function binomial_distribution(n, p, x) { return (factorial(n) / (factorial(x) * factorial(n - x))) * Math.pow(p, x) * Math.pow(1 - p, n - x); } function factorial(n) { if (n === 0) return 1; let result = 1; for (let i = 1; i <= n; i++) { result *= i; } return result; } function calculateProbability() { const optionSelection = document.getElementById("option-selection"); const nInput = document.getElementById("n"); const pInput = document.getElementById("p"); const xInput = document.getElementById("x"); const resultContainer = document.getElementById("result"); const option = optionSelection.value; const n = parseInt(nInput.value); const p = parseFloat(pInput.value); const x = parseInt(xInput.value); if (isNaN(n) || n < 1) { alert("Please enter a valid number of trials greater than 0."); return; } if (isNaN(p) || p < 0 || p > 1) { alert("Please enter a valid probability between 0 and 1."); return; } if (isNaN(x) || x < 0 || x > n) { alert("Please enter a valid x value between 0 and the number of trials."); return; } let probability; if (option === "exact") { probability = binomial_distribution(n, p, x); resultContainer.textContent = "Exact Probability: " + probability.toFixed(4); } else if (option === "ge") { probability = 0; for (let i = x; i <= n; i++) { probability += binomial_distribution(n, p, i); } resultContainer.textContent = "Greater than or equal to x Probability: " + probability.toFixed(4); } else if (option === "le") { probability = 0; for (let i = 0; i <= x; i++) { probability += binomial_distribution(n, p, i); } resultContainer.textContent = "Less than or equal to x Probability: " + probability.toFixed(4); } drawBinomialDistribution(n, p, x, option); } function drawBinomialDistribution(n, p, x, option) { const xValues = Array.from({ length: n + 1 }, (_, i) => i); const yValues = xValues.map(x => binomial_distribution(n, p, x)); const trace = { x: xValues, y: yValues, type: "bar", marker: { color: "rgba(55, 128, 191, 0.6)" } }; const data = [trace]; const layout = { title: "Binomial Distribution", xaxis: { title: "X Value" }, yaxis: { title: "Probability" }, showlegend: false, hovermode: "closest", shapes: getShadedRegion(n, p, x, option) }; Plotly.newPlot("bar-plot", data, layout); } function getShadedRegion(n, p, x, option) { let shapes = []; if (option === "exact") { shapes.push({ type: "rect", xref: "x", yref: "y", x0: x - 0.5, x1: x + 0.5, y0: 0, y1: binomial_distribution(n, p, x), fillcolor: "rgba(128, 0, 128, 0.3)", line: { width: 0 } }); } else if (option === "ge") { for (let i = x; i <= n; i++) { shapes.push({ type: "rect", xref: "x", yref: "y", x0: i - 0.5, x1: i + 0.5, y0: 0, y1: binomial_distribution(n, p, i), fillcolor: "rgba(128, 0, 128, 0.3)", line: { width: 0 } }); } } else if (option === "le") { for (let i = 0; i <= x; i++) { shapes.push({ type: "rect", xref: "x", yref: "y", x0: i - 0.5, x1: i + 0.5, y0: 0, y1: binomial_distribution(n, p, i), fillcolor: "rgba(128, 0, 128, 0.3)", line: { width: 0 } }); } } return shapes; }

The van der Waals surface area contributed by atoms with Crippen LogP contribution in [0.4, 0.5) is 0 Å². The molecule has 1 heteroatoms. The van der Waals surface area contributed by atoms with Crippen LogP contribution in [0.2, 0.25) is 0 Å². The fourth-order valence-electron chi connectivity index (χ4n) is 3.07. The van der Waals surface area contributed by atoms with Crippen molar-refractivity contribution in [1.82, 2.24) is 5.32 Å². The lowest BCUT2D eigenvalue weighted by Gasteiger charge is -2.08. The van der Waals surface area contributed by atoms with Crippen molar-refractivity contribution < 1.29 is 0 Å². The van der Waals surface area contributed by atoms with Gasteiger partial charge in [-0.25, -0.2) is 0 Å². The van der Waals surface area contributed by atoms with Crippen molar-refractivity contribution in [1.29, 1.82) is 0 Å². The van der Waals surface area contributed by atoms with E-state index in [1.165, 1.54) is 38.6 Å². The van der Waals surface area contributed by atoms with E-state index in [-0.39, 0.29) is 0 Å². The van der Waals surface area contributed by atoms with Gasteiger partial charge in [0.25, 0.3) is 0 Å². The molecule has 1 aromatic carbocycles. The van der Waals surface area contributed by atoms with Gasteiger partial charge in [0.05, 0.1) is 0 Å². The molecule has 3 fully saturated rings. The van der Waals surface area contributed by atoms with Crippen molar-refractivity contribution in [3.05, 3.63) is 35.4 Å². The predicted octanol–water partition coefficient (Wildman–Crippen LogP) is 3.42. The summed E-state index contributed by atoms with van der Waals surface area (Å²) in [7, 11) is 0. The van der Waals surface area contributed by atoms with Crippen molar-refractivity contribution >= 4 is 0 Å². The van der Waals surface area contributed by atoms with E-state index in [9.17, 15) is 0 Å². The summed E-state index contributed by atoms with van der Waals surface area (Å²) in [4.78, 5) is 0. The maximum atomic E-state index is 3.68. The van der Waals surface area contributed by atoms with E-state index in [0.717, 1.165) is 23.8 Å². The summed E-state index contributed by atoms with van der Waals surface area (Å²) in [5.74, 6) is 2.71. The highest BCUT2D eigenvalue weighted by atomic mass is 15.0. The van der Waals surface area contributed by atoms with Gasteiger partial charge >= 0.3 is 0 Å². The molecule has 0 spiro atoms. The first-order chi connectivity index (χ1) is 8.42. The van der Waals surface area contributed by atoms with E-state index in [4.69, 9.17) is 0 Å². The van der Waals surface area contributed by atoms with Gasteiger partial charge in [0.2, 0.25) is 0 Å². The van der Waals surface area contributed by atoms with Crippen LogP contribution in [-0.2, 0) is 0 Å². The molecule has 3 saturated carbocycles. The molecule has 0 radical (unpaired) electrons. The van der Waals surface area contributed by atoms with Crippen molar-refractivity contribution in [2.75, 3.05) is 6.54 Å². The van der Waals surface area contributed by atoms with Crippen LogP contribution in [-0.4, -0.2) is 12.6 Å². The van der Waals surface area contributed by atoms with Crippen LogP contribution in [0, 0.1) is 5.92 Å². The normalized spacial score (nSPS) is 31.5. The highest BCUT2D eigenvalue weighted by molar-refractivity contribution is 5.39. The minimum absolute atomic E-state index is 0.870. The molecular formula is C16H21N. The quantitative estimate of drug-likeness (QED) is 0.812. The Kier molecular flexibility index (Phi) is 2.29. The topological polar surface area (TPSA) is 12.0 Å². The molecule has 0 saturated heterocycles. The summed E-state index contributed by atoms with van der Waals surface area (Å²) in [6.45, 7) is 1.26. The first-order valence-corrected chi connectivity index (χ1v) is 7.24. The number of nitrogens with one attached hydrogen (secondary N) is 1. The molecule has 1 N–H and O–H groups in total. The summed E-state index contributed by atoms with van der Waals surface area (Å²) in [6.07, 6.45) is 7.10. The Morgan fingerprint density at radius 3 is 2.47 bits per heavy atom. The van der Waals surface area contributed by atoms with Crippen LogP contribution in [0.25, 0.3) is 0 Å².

Mean, Standard Deviation and Variance of Binomial Distribution